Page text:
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By Tim Price, originally published on Next New Deal

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Why There's a Bull Market for Stocks and Bear Market for Workers (Robert Reich)

Reich notes that while giddy market analysts treated yesterday's Dow gains as a sign that happy days are here again, an economy's health is measured by the well-being of its flesh-and-blood people, not the corporate pod-people who are currently rolling in money.

The GOP Budget Divide: Don't Know vs. Don't Care (NY Mag)

Jonathan Chait writes that Republicans have decided to either pretend they don't know what President Obama is offering or deliberately avoid finding out, since exposure to heavy doses of reality has been proven to have harmful side-effects for their arguments. 

Paul Ryan Ups the Ante (TNR)

Jonathan Cohn writes that Ryan's plans to further gouge spending with once off-limits Medicare cuts show the GOP's not looking for a middle ground. There's where we are now and a point way off on the right that will one day be considered a leftist compromise.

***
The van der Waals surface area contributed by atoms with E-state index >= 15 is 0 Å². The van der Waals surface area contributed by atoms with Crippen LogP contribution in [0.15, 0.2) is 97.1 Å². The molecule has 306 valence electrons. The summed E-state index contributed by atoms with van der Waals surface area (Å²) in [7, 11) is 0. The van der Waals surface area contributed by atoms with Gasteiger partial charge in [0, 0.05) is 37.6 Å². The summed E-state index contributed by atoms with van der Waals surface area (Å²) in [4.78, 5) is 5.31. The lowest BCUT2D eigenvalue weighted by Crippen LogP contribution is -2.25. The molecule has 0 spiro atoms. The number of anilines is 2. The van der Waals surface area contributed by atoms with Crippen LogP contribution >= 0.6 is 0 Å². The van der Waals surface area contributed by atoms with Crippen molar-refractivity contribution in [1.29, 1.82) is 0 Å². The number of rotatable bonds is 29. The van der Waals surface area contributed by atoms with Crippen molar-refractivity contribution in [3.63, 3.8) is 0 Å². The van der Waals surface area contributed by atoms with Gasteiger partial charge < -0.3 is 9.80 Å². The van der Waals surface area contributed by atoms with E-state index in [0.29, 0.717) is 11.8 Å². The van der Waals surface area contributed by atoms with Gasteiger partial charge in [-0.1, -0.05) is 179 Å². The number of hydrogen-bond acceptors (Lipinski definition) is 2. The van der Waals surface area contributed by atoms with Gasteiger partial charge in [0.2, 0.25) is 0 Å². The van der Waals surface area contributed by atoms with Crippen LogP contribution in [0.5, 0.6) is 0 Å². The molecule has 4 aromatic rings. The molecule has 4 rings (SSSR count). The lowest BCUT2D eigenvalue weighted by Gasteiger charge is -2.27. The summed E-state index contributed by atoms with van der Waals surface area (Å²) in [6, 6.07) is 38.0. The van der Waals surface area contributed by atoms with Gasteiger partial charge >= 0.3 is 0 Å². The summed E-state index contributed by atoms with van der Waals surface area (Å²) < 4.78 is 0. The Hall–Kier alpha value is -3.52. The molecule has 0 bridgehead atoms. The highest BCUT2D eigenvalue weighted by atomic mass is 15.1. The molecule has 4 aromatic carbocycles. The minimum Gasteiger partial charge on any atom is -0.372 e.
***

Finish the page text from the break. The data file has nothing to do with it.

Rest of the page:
Fear and the New Deal (Prospect)

Scott Lemieux writes that Ira Katznelson's Fear Itself, an account of how Southern Democrats shaped the New Deal, serves as a reminder of the political constraints that even FDR had to face, not a "gotcha" that proves the last 70 years of progress didn't count.

It's time to tax financial transactions (WaPo)

Katrina vanden Heuvel argues that instead of slashing basic government services through sequestration, we could be raising billions by taxing Wall Street's excess. If they even notice the money missing, they'll probably just assume they should be hushing it up.

To serve and protect... banks? (Salon)

David Dayen notes that there's clear evidence that banks have repeatedly broken the law by foreclosing on active duty service members serving overseas, but despite the criminal penalties in place, jail cells remain as empty as the service members' former homes.

He Who Makes the Rules (Washington Monthly)